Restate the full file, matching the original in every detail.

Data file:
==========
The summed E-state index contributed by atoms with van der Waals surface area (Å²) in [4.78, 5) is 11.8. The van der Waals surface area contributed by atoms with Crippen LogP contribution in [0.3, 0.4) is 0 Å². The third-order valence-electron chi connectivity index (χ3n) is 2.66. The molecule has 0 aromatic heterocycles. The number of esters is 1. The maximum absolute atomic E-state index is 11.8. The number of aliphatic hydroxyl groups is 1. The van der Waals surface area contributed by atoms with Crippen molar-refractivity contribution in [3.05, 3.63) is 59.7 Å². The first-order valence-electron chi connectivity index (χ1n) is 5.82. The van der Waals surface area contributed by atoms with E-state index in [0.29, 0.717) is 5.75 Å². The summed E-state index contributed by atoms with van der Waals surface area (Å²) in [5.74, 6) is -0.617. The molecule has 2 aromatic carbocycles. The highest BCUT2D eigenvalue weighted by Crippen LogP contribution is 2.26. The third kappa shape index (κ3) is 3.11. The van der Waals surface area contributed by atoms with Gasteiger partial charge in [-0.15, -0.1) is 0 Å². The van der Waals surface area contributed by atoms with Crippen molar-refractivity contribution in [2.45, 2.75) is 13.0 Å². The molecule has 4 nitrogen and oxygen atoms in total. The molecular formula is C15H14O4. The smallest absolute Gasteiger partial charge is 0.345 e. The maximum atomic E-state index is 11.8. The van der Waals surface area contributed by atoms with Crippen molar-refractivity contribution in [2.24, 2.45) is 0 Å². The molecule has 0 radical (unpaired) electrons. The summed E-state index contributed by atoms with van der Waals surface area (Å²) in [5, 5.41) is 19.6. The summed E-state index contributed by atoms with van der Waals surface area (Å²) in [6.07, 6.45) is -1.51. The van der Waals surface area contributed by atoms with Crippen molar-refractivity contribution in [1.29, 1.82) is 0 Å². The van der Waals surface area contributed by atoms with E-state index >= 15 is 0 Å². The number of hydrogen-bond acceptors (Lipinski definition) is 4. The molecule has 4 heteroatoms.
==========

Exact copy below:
The summed E-state index contributed by atoms with van der Waals surface area (Å²) in [4.78, 5) is 11.8. The van der Waals surface area contributed by atoms with Crippen LogP contribution in [0.3, 0.4) is 0 Å². The third-order valence-electron chi connectivity index (χ3n) is 2.66. The molecule has 0 aromatic heterocycles. The number of esters is 1. The maximum absolute atomic E-state index is 11.8. The number of aliphatic hydroxyl groups is 1. The van der Waals surface area contributed by atoms with Crippen molar-refractivity contribution in [3.05, 3.63) is 59.7 Å². The first-order valence-electron chi connectivity index (χ1n) is 5.82. The van der Waals surface area contributed by atoms with E-state index in [0.29, 0.717) is 5.75 Å². The summed E-state index contributed by atoms with van der Waals surface area (Å²) in [5.74, 6) is -0.617. The molecule has 2 aromatic carbocycles. The highest BCUT2D eigenvalue weighted by Crippen LogP contribution is 2.26. The third kappa shape index (κ3) is 3.11. The van der Waals surface area contributed by atoms with Gasteiger partial charge in [-0.15, -0.1) is 0 Å². The van der Waals surface area contributed by atoms with Crippen molar-refractivity contribution in [2.45, 2.75) is 13.0 Å². The molecule has 4 nitrogen and oxygen atoms in total. The molecular formula is C15H14O4. The smallest absolute Gasteiger partial charge is 0.345 e. The maximum atomic E-state index is 11.8. The van der Waals surface area contributed by atoms with Crippen molar-refractivity contribution in [2.24, 2.45) is 0 Å². The molecule has 0 radical (unpaired) electrons. The summed E-state index contributed by atoms with van der Waals surface area (Å²) in [5, 5.41) is 19.6. The summed E-state index contributed by atoms with van der Waals surface area (Å²) in [6.07, 6.45) is -1.51. The van der Waals surface area contributed by atoms with Crippen molar-refractivity contribution in [1.29, 1.82) is 0 Å². The van der Waals surface area contributed by atoms with E-state index >= 15 is 0 Å². The number of hydrogen-bond acceptors (Lipinski definition) is 4. The molecule has 4 heteroatoms.